The recent fire in the office of the Mobile Group of Russian Human Rights Activists in Grozny has caused considerable damage, Tatyana Lokshina, the head of the Russian office of Human Rights Watch, told Interfax on Sunday.
"As far as I know from the staff of the Mobile Group, the office is largely destroyed. The damage is very serious," she said.
Lokshina said the Mobile Group of Russian Human Rights Activists is working in Chechnya under the aegis of the Nizhny Novgorod office of the Committee Against Torture, which is headed by Igor Kalyapin.
Lokshina said law enforcement officials had come to the apartment rented by two employees of the Mobile Group in Grozny on Sunday morning. "They are practically holding them in the apartment and they demand that they follow the law enforcement officials. They didn't show any search or arrest warrants. We are concerned about our colleagues," she said.
Lokshina said the Mobile Group of Russian Human Rights Activists now has two employees, Sergei Babinets and Dmitry Dmitriyev, and they are both held by law enforcement officials in their rent apartment in Grozny. The authorities are not commenting on Lokshina's statement.
According to earlier reports, the office of the Mobile Group of Russian Human Rights Activists in Grozny caught fire on Saturday. Lokshina said on Facebook on Saturday the authorities may have decided to cause the Mobile Group of Russian Human Rights Activists to leave Chechnya.
On Thursday, unidentified attackers pelted eggs at speakers at a press conference dedicated to the situation in Chechnya at the Independent Press Center. Eggs hit program director of the Russian branch of Human Rights Watch Tatyana Lokshina, head of the Committee against Torture Igor Kalyapin and head of Memorial human rights center Alexander Cherkasov. Lokshina told Interfax that they called the police and expect criminal procedures to be launched.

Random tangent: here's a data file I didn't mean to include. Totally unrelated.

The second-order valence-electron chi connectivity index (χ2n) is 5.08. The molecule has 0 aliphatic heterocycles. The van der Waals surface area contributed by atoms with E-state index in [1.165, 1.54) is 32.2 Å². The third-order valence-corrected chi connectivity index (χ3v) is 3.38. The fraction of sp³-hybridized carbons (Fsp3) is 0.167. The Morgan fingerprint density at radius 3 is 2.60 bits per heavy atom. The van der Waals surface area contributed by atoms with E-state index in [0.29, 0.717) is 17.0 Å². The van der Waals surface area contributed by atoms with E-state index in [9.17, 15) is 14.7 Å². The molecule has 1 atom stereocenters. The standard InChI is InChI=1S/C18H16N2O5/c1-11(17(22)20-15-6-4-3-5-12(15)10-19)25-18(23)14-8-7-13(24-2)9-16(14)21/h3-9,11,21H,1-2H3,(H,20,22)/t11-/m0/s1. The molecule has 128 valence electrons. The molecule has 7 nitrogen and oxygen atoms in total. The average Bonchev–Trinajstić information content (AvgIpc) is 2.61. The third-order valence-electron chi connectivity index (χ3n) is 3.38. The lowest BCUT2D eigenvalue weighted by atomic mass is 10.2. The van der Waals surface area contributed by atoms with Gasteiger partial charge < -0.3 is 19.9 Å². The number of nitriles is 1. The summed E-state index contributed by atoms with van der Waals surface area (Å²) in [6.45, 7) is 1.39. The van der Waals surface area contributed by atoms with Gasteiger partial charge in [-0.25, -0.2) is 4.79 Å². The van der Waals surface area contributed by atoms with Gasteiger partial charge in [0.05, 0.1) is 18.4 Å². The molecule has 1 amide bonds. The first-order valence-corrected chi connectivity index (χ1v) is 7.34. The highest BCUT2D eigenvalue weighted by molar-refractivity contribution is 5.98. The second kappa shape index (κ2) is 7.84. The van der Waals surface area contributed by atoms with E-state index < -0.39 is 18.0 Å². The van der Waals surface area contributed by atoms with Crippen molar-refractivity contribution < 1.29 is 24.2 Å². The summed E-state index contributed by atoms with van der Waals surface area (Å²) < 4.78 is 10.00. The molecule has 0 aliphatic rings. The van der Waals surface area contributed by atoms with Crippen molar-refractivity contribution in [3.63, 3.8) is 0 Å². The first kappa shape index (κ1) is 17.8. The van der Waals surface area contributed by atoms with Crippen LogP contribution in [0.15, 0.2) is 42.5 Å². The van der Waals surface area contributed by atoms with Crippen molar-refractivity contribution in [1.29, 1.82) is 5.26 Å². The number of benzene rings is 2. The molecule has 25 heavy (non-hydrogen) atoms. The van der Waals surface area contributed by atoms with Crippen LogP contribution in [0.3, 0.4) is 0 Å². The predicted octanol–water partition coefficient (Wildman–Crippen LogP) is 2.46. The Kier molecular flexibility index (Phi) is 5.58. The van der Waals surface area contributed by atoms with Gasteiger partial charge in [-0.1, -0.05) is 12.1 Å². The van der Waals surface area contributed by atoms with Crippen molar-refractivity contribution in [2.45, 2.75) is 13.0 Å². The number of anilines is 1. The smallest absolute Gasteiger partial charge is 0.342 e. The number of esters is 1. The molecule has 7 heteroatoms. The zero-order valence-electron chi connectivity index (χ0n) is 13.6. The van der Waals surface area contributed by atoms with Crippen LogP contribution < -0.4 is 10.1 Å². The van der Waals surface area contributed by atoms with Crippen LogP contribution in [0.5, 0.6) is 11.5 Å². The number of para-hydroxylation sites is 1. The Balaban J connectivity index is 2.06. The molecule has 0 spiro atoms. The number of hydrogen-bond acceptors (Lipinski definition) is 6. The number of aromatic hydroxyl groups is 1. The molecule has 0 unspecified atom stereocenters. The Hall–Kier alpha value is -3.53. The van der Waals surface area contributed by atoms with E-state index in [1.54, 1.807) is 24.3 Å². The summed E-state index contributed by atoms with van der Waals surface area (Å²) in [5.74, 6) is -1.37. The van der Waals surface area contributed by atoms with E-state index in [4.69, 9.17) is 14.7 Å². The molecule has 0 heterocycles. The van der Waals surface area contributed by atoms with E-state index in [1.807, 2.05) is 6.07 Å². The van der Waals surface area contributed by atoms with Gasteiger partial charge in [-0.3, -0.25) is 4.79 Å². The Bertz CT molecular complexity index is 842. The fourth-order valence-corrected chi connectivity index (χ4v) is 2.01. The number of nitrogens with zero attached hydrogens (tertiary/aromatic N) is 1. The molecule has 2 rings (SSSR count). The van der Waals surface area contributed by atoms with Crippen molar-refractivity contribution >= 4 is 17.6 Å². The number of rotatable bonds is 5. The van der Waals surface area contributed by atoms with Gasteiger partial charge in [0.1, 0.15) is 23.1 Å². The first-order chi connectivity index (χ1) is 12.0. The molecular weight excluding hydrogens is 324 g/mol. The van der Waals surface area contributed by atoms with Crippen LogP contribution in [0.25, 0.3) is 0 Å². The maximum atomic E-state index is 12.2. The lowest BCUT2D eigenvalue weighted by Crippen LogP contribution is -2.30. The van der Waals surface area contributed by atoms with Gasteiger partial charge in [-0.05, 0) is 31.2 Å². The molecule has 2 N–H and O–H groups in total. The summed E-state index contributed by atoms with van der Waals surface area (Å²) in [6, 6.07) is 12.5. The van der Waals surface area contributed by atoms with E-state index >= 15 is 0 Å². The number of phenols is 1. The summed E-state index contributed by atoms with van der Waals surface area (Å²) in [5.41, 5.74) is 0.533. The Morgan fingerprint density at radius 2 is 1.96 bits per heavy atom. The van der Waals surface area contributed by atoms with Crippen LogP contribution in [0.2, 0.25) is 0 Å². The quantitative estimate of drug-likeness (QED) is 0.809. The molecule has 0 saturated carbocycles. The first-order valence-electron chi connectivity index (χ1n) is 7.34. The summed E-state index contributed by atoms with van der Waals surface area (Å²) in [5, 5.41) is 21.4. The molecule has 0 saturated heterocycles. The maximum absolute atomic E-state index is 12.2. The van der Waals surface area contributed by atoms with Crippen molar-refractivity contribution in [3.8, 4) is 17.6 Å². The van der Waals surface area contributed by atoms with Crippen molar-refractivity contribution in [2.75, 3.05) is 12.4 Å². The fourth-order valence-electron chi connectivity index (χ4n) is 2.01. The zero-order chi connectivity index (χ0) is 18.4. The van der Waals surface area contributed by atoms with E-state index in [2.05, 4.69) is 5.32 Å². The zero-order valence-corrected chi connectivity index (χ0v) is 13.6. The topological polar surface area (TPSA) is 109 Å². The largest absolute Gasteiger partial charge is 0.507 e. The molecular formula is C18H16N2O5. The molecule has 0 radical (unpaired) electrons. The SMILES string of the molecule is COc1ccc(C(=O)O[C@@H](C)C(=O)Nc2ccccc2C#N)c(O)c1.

"We believe that Igor Kalyapin was the main target of the attackers," she said adding that on Wednesday Kalyapin addressed the Investigative Committee and Prosecutor's Office in relation to reports that the homes of relatives of militants who attempted acts of sabotage in Grozny on December 4 are being burned down in Chechnya.
The Russian presidential human rights council has promised to raise the incident at the press conference with the Russian administration. "What happened is absolutely not normal," Mikhail Fedotov, the head of the presidential human rights council, told Interfax on Thursday.
Kalyapin heads the Nizhny Novgorod office of the Committee Against Torture and is a member of the presidential human rights council.
One of the most high-profile cases involving the work of human rights activists in the Northern Caucasus is the death of Natalya Estemirova, an activist of the center Memorial. Estemirova went missing in Grozny on July 15, 2009 and her body with bullet wounds was later found on the Chechen-Ingush border. Estemirova was the most prominent human rights activist in the Northern Caucasus. Her colleagues are saying her killing has not been resolved yet.
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